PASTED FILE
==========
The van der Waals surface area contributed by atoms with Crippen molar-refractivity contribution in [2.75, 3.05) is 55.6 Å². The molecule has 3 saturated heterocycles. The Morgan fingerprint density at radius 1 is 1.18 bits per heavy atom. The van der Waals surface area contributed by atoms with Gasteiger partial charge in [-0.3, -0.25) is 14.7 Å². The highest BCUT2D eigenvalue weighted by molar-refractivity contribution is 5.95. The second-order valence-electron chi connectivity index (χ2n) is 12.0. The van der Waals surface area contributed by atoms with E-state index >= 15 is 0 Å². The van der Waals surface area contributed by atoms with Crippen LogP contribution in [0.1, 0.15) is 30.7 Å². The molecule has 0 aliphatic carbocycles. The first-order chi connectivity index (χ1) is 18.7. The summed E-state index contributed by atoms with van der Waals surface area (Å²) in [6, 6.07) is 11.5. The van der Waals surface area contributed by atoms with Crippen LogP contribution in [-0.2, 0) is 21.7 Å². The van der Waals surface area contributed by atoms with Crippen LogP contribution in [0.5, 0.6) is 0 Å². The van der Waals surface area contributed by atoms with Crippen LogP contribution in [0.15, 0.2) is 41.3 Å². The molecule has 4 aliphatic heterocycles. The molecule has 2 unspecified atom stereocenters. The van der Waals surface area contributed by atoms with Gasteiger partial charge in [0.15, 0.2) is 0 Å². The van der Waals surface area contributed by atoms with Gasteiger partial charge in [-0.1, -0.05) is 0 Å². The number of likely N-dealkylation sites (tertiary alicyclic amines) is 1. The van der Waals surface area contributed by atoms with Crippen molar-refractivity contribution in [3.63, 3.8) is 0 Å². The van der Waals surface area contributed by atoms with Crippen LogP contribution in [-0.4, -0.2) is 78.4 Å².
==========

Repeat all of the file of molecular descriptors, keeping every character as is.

The van der Waals surface area contributed by atoms with Crippen molar-refractivity contribution in [2.75, 3.05) is 55.6 Å². The molecule has 3 saturated heterocycles. The Morgan fingerprint density at radius 1 is 1.18 bits per heavy atom. The van der Waals surface area contributed by atoms with Gasteiger partial charge in [-0.3, -0.25) is 14.7 Å². The highest BCUT2D eigenvalue weighted by molar-refractivity contribution is 5.95. The second-order valence-electron chi connectivity index (χ2n) is 12.0. The van der Waals surface area contributed by atoms with E-state index >= 15 is 0 Å². The van der Waals surface area contributed by atoms with Crippen LogP contribution in [0.1, 0.15) is 30.7 Å². The molecule has 0 aliphatic carbocycles. The first-order chi connectivity index (χ1) is 18.7. The summed E-state index contributed by atoms with van der Waals surface area (Å²) in [6, 6.07) is 11.5. The van der Waals surface area contributed by atoms with Crippen LogP contribution in [-0.2, 0) is 21.7 Å². The van der Waals surface area contributed by atoms with Crippen LogP contribution in [0.5, 0.6) is 0 Å². The van der Waals surface area contributed by atoms with Crippen LogP contribution in [0.15, 0.2) is 41.3 Å². The molecule has 4 aliphatic heterocycles. The molecule has 2 unspecified atom stereocenters. The van der Waals surface area contributed by atoms with Gasteiger partial charge in [0.15, 0.2) is 0 Å². The van der Waals surface area contributed by atoms with Gasteiger partial charge in [-0.1, -0.05) is 0 Å². The number of likely N-dealkylation sites (tertiary alicyclic amines) is 1. The van der Waals surface area contributed by atoms with Crippen molar-refractivity contribution in [3.63, 3.8) is 0 Å². The van der Waals surface area contributed by atoms with Crippen LogP contribution in [-0.4, -0.2) is 78.4 Å².